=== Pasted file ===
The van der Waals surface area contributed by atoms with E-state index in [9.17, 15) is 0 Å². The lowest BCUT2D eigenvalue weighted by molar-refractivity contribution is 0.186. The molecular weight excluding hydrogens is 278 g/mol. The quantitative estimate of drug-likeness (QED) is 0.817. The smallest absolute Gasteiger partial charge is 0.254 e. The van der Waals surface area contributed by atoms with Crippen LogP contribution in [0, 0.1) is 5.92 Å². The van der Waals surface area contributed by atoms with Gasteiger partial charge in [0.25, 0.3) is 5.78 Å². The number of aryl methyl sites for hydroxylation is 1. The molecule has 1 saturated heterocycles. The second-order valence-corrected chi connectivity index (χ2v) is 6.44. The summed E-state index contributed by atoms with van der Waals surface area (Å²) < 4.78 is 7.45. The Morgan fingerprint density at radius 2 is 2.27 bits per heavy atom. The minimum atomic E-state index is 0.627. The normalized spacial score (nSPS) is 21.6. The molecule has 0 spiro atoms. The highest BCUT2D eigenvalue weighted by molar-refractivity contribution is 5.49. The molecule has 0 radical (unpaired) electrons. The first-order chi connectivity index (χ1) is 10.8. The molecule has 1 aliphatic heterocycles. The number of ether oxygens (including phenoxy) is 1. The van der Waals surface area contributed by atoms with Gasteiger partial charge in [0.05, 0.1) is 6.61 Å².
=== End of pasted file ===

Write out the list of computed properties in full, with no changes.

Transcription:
The van der Waals surface area contributed by atoms with E-state index in [9.17, 15) is 0 Å². The lowest BCUT2D eigenvalue weighted by molar-refractivity contribution is 0.186. The molecular weight excluding hydrogens is 278 g/mol. The quantitative estimate of drug-likeness (QED) is 0.817. The smallest absolute Gasteiger partial charge is 0.254 e. The van der Waals surface area contributed by atoms with Crippen LogP contribution in [0, 0.1) is 5.92 Å². The van der Waals surface area contributed by atoms with Gasteiger partial charge in [0.25, 0.3) is 5.78 Å². The number of aryl methyl sites for hydroxylation is 1. The molecule has 1 saturated heterocycles. The second-order valence-corrected chi connectivity index (χ2v) is 6.44. The summed E-state index contributed by atoms with van der Waals surface area (Å²) < 4.78 is 7.45. The Morgan fingerprint density at radius 2 is 2.27 bits per heavy atom. The minimum atomic E-state index is 0.627. The normalized spacial score (nSPS) is 21.6. The molecule has 0 spiro atoms. The highest BCUT2D eigenvalue weighted by molar-refractivity contribution is 5.49. The molecule has 0 radical (unpaired) electrons. The first-order chi connectivity index (χ1) is 10.8. The molecule has 1 aliphatic heterocycles. The number of ether oxygens (including phenoxy) is 1. The van der Waals surface area contributed by atoms with Gasteiger partial charge in [0.05, 0.1) is 6.61 Å².